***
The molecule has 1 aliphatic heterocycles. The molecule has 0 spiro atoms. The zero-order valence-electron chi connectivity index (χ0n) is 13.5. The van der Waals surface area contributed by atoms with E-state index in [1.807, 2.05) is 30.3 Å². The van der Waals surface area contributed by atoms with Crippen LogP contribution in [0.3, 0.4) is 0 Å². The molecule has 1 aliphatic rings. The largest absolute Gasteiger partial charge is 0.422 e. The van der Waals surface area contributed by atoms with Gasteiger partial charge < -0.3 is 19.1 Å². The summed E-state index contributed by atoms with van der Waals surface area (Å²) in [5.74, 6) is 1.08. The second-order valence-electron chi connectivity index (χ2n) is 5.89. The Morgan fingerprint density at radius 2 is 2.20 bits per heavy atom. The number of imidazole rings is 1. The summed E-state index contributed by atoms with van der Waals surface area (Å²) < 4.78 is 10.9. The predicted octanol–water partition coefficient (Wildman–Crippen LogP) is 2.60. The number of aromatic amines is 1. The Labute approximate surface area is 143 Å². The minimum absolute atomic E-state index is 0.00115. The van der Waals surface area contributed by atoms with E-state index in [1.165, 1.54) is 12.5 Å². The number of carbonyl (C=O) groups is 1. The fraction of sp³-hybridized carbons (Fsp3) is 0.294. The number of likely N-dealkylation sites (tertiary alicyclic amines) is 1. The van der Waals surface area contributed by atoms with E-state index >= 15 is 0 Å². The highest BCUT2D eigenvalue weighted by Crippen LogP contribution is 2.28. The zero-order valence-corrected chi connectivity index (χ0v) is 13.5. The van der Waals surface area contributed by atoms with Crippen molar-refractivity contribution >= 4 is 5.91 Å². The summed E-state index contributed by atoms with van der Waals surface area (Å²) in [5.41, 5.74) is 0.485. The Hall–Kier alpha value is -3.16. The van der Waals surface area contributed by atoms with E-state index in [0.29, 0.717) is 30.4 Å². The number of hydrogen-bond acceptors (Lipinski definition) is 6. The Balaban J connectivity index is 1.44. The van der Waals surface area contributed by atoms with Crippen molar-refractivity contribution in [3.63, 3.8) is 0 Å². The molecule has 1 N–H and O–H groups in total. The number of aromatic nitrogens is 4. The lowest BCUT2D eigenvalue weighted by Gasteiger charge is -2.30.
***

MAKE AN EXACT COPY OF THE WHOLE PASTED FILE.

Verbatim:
The molecule has 1 aliphatic heterocycles. The molecule has 0 spiro atoms. The zero-order valence-electron chi connectivity index (χ0n) is 13.5. The van der Waals surface area contributed by atoms with E-state index in [1.807, 2.05) is 30.3 Å². The van der Waals surface area contributed by atoms with Crippen LogP contribution in [0.3, 0.4) is 0 Å². The molecule has 1 aliphatic rings. The largest absolute Gasteiger partial charge is 0.422 e. The van der Waals surface area contributed by atoms with Gasteiger partial charge < -0.3 is 19.1 Å². The summed E-state index contributed by atoms with van der Waals surface area (Å²) in [5.74, 6) is 1.08. The second-order valence-electron chi connectivity index (χ2n) is 5.89. The Morgan fingerprint density at radius 2 is 2.20 bits per heavy atom. The number of imidazole rings is 1. The summed E-state index contributed by atoms with van der Waals surface area (Å²) < 4.78 is 10.9. The predicted octanol–water partition coefficient (Wildman–Crippen LogP) is 2.60. The number of aromatic amines is 1. The Labute approximate surface area is 143 Å². The minimum absolute atomic E-state index is 0.00115. The van der Waals surface area contributed by atoms with E-state index in [1.165, 1.54) is 12.5 Å². The number of carbonyl (C=O) groups is 1. The fraction of sp³-hybridized carbons (Fsp3) is 0.294. The number of likely N-dealkylation sites (tertiary alicyclic amines) is 1. The van der Waals surface area contributed by atoms with E-state index >= 15 is 0 Å². The highest BCUT2D eigenvalue weighted by Crippen LogP contribution is 2.28. The zero-order valence-corrected chi connectivity index (χ0v) is 13.5. The van der Waals surface area contributed by atoms with Crippen molar-refractivity contribution >= 4 is 5.91 Å². The summed E-state index contributed by atoms with van der Waals surface area (Å²) in [5.41, 5.74) is 0.485. The Hall–Kier alpha value is -3.16. The van der Waals surface area contributed by atoms with E-state index in [0.29, 0.717) is 30.4 Å². The number of hydrogen-bond acceptors (Lipinski definition) is 6. The Balaban J connectivity index is 1.44. The van der Waals surface area contributed by atoms with Crippen molar-refractivity contribution in [3.63, 3.8) is 0 Å². The molecule has 1 N–H and O–H groups in total. The number of aromatic nitrogens is 4. The lowest BCUT2D eigenvalue weighted by Gasteiger charge is -2.30.